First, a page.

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Design principles for SVT Play

At SVT Play we have four principles that guide our design work. This post is about how they were conceived, and why, and how we hope they will help us create an even better experience for our users.

Eight years ago, when I joined SVT, the team developing our video streaming service SVT Play could easily fit around a table at our local pizza place. Today, in contrast, most of what happens at our company is aimed at SVT Play. The number of people contributing to its development has grown immensely.

Our design is becoming more and more of a joint effort.

To create a coherent experience of one SVT Play, regardless of technical platform, screen or context, we have a product strategy with goals and objectives, as well as guidelines like our visual identity. But to maximize the value of our design, we’ve also felt the need of shared design principles, to set the bar for what we think our design needs to achieve to meet product goals and user needs. So we’ve developed a set of principles we call PLAY:

Our design is never finished — it’s constantly evolving through creativity and learning

Our design sparks curiosity, instills trust and is accessible for everyone

Our design is aesthetic with a purpose — to achieve optimal visual communication and usability

Our design meets our users’ needs and motivations to help them in their choices

Getting there

The need for shared principles arose in our weekly design meetings about a year and a half ago. We began by looking at what others had said and done before us, from Dieter Rams’ ten principles of good design to Norman Nielsen’s heuristics. Mixing practical and theoretical, universal and specific, it quickly became a long list. To help us see what was relevant to us, we then went on to better define our own needs.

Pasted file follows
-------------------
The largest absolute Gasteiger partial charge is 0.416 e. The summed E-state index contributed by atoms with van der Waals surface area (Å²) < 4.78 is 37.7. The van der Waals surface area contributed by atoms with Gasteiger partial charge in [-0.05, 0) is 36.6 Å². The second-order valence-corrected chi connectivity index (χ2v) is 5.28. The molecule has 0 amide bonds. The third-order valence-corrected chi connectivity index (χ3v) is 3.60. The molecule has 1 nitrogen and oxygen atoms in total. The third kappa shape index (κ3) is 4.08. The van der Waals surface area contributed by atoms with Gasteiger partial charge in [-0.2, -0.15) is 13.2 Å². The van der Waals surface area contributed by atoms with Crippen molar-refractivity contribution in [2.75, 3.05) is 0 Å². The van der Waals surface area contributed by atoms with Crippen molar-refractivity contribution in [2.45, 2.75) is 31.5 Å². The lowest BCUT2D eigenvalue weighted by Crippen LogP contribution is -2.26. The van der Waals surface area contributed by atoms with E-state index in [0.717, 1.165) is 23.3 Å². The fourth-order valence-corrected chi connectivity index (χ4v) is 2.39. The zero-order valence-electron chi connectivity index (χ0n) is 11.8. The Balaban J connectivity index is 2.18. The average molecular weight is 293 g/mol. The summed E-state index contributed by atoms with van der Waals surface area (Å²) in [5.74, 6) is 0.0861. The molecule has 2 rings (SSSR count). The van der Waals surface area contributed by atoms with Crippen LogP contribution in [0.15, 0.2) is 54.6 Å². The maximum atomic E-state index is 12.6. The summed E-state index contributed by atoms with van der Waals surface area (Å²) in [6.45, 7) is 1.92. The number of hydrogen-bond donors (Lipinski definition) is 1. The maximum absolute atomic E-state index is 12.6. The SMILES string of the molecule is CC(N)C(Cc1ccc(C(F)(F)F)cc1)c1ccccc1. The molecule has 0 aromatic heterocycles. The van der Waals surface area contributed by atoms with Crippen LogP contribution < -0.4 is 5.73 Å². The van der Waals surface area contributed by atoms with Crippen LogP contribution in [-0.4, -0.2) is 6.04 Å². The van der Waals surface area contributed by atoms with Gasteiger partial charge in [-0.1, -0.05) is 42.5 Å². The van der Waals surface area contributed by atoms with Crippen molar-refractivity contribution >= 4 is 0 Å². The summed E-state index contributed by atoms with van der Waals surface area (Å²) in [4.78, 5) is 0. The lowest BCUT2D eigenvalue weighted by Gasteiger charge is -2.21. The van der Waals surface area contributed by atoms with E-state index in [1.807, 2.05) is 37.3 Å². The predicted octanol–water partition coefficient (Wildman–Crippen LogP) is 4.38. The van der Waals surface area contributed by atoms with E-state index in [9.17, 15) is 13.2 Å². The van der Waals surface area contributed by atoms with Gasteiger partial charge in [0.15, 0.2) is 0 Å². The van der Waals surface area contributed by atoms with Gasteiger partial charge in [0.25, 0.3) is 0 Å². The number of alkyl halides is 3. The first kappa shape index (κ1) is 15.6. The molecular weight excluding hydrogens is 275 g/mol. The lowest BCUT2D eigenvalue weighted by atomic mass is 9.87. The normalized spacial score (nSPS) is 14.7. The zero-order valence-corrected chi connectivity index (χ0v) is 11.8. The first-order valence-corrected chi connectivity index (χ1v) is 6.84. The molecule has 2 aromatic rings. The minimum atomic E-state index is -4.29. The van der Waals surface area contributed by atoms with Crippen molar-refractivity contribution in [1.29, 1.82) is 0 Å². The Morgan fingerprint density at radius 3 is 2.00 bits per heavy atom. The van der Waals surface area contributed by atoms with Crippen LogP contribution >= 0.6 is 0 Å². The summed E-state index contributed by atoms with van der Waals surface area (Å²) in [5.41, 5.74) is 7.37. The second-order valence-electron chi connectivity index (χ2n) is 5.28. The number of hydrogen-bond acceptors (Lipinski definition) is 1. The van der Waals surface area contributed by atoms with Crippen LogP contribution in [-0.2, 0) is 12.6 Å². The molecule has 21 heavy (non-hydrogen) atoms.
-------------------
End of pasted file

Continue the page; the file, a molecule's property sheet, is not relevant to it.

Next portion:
In an initial session, we determined that the design principles should function primarily as a tool for our design team, acting as a framework to help us discuss problems and solutions in contexts like design reviews. Secondarily, they should clarify design objectives to product teams and stakeholders, enabling them to better understand and contribute to our design process.

Our next step was to explore which principles might accomplish this, by brainstorming all possible angles and honing it down to what truly mattered to us. What were our favorites in the list of general principles? What could we derive from our company’s overarching goal and vision? What did we ourselves consider the distinguishing characteristics of a successful design?

We put all of our thoughts and ideas on sticky notes on a whiteboard, where we grouped, moved around, drew circles around clusters and arrows between circles. We looked at what was contradictory or vague, and improved and prioritized.

Eventually, we had four distinct groups with about three statements in each. We labeled them Playful, Likeable, Aesthetic and You. PLAY! Not the most precise descriptions, but close enough, and easy to remember.

To evaluate our principles, we started using them in design reviews, as one of several means to structure feedback on on-going designs.

After some time it became clear which statements added energy and direction to our discussions, and which ones we could do without. It was plain to see that shorter was better — too long to remember turned out to be too long to be used. Three statements per label became one.

And that’s where we are now. We believe our design principles will live and evolve. Perhaps we’ll change them, but for now, they are our common reference.

And just to clarify — our principles aren’t intended to cover everything that makes a design successful, nor are they useful on their own. They are nothing without our skills and methods. But they can act as a checklist to keep us focused on what’s most important from a design perspective, when evaluating the quality of our work and how we can improve it.

Simply put, we hope they will answer this:
When we talk about design, what are we really talking about?

The letters P L A Y

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